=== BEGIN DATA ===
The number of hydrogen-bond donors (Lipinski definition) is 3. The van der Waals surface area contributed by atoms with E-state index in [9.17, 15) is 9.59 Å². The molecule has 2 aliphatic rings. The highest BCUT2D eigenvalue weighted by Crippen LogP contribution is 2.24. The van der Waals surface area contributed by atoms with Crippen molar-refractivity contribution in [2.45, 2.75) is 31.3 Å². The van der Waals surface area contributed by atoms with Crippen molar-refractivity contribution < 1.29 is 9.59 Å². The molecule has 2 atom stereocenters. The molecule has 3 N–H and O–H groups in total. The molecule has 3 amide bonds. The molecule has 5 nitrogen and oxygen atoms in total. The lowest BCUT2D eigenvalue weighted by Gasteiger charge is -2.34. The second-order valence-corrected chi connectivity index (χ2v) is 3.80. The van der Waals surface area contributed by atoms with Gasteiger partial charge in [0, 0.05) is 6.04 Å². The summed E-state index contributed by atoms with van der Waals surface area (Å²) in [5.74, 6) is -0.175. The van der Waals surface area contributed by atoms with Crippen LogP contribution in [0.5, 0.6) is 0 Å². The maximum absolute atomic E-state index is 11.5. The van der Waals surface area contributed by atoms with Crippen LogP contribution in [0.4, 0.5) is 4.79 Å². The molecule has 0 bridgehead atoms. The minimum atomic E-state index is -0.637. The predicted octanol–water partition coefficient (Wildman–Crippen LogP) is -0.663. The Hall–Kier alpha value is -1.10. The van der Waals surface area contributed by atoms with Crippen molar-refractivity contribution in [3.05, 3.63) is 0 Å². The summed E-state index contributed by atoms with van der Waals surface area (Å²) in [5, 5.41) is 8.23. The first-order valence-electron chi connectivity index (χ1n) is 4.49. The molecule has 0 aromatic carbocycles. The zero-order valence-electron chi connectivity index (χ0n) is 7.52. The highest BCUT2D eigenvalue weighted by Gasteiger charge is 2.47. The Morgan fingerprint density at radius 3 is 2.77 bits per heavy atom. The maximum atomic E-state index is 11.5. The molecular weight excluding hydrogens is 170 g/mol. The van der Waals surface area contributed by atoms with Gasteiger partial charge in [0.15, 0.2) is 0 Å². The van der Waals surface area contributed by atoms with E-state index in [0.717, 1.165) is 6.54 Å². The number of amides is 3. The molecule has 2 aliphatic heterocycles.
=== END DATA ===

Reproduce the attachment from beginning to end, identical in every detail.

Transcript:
The number of hydrogen-bond donors (Lipinski definition) is 3. The van der Waals surface area contributed by atoms with E-state index in [9.17, 15) is 9.59 Å². The molecule has 2 aliphatic rings. The highest BCUT2D eigenvalue weighted by Crippen LogP contribution is 2.24. The van der Waals surface area contributed by atoms with Crippen molar-refractivity contribution in [2.45, 2.75) is 31.3 Å². The van der Waals surface area contributed by atoms with Crippen molar-refractivity contribution < 1.29 is 9.59 Å². The molecule has 2 atom stereocenters. The molecule has 3 N–H and O–H groups in total. The molecule has 3 amide bonds. The molecule has 5 nitrogen and oxygen atoms in total. The lowest BCUT2D eigenvalue weighted by Gasteiger charge is -2.34. The second-order valence-corrected chi connectivity index (χ2v) is 3.80. The van der Waals surface area contributed by atoms with Gasteiger partial charge in [0, 0.05) is 6.04 Å². The summed E-state index contributed by atoms with van der Waals surface area (Å²) in [5.74, 6) is -0.175. The van der Waals surface area contributed by atoms with Crippen LogP contribution in [0.5, 0.6) is 0 Å². The maximum absolute atomic E-state index is 11.5. The van der Waals surface area contributed by atoms with Crippen LogP contribution in [0.4, 0.5) is 4.79 Å². The molecule has 0 bridgehead atoms. The minimum atomic E-state index is -0.637. The predicted octanol–water partition coefficient (Wildman–Crippen LogP) is -0.663. The Hall–Kier alpha value is -1.10. The van der Waals surface area contributed by atoms with Crippen molar-refractivity contribution in [3.05, 3.63) is 0 Å². The summed E-state index contributed by atoms with van der Waals surface area (Å²) in [5, 5.41) is 8.23. The first-order valence-electron chi connectivity index (χ1n) is 4.49. The molecule has 0 aromatic carbocycles. The zero-order valence-electron chi connectivity index (χ0n) is 7.52. The highest BCUT2D eigenvalue weighted by Gasteiger charge is 2.47. The Morgan fingerprint density at radius 3 is 2.77 bits per heavy atom. The maximum atomic E-state index is 11.5. The molecular weight excluding hydrogens is 170 g/mol. The van der Waals surface area contributed by atoms with Gasteiger partial charge in [0.15, 0.2) is 0 Å². The van der Waals surface area contributed by atoms with E-state index in [0.717, 1.165) is 6.54 Å². The number of amides is 3. The molecule has 2 aliphatic heterocycles.